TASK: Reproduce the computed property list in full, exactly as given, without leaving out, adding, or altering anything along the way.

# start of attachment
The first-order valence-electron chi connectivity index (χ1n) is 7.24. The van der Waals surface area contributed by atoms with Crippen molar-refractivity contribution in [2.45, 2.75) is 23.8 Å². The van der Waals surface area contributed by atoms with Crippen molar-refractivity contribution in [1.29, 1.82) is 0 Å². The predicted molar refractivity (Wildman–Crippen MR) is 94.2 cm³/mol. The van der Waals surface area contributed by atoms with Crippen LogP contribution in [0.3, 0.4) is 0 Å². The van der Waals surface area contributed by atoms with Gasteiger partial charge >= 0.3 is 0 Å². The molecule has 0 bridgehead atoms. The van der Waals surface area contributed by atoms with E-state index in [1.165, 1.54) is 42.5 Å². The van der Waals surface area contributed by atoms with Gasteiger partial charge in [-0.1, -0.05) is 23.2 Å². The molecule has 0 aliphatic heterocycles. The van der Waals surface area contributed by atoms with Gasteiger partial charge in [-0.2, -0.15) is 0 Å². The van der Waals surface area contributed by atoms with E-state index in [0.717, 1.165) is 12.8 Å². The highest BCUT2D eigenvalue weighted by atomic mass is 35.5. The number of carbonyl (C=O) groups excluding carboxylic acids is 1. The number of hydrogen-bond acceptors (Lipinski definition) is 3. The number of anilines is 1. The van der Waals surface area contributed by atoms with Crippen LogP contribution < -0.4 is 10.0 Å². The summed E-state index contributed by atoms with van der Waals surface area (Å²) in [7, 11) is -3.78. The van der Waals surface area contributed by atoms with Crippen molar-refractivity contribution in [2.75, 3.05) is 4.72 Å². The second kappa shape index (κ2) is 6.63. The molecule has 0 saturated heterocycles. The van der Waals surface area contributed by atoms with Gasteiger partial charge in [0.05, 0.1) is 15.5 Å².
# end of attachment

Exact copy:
The first-order valence-electron chi connectivity index (χ1n) is 7.24. The van der Waals surface area contributed by atoms with Crippen molar-refractivity contribution in [2.45, 2.75) is 23.8 Å². The van der Waals surface area contributed by atoms with Crippen molar-refractivity contribution in [1.29, 1.82) is 0 Å². The predicted molar refractivity (Wildman–Crippen MR) is 94.2 cm³/mol. The van der Waals surface area contributed by atoms with Crippen LogP contribution in [0.3, 0.4) is 0 Å². The van der Waals surface area contributed by atoms with Gasteiger partial charge >= 0.3 is 0 Å². The molecule has 0 bridgehead atoms. The van der Waals surface area contributed by atoms with E-state index in [1.165, 1.54) is 42.5 Å². The van der Waals surface area contributed by atoms with Gasteiger partial charge in [-0.1, -0.05) is 23.2 Å². The molecule has 0 aliphatic heterocycles. The van der Waals surface area contributed by atoms with Gasteiger partial charge in [-0.2, -0.15) is 0 Å². The van der Waals surface area contributed by atoms with E-state index in [0.717, 1.165) is 12.8 Å². The highest BCUT2D eigenvalue weighted by atomic mass is 35.5. The number of carbonyl (C=O) groups excluding carboxylic acids is 1. The number of hydrogen-bond acceptors (Lipinski definition) is 3. The number of anilines is 1. The van der Waals surface area contributed by atoms with Crippen LogP contribution < -0.4 is 10.0 Å². The summed E-state index contributed by atoms with van der Waals surface area (Å²) in [7, 11) is -3.78. The van der Waals surface area contributed by atoms with Crippen molar-refractivity contribution in [2.75, 3.05) is 4.72 Å². The second kappa shape index (κ2) is 6.63. The molecule has 0 saturated heterocycles. The van der Waals surface area contributed by atoms with Gasteiger partial charge in [0.05, 0.1) is 15.5 Å².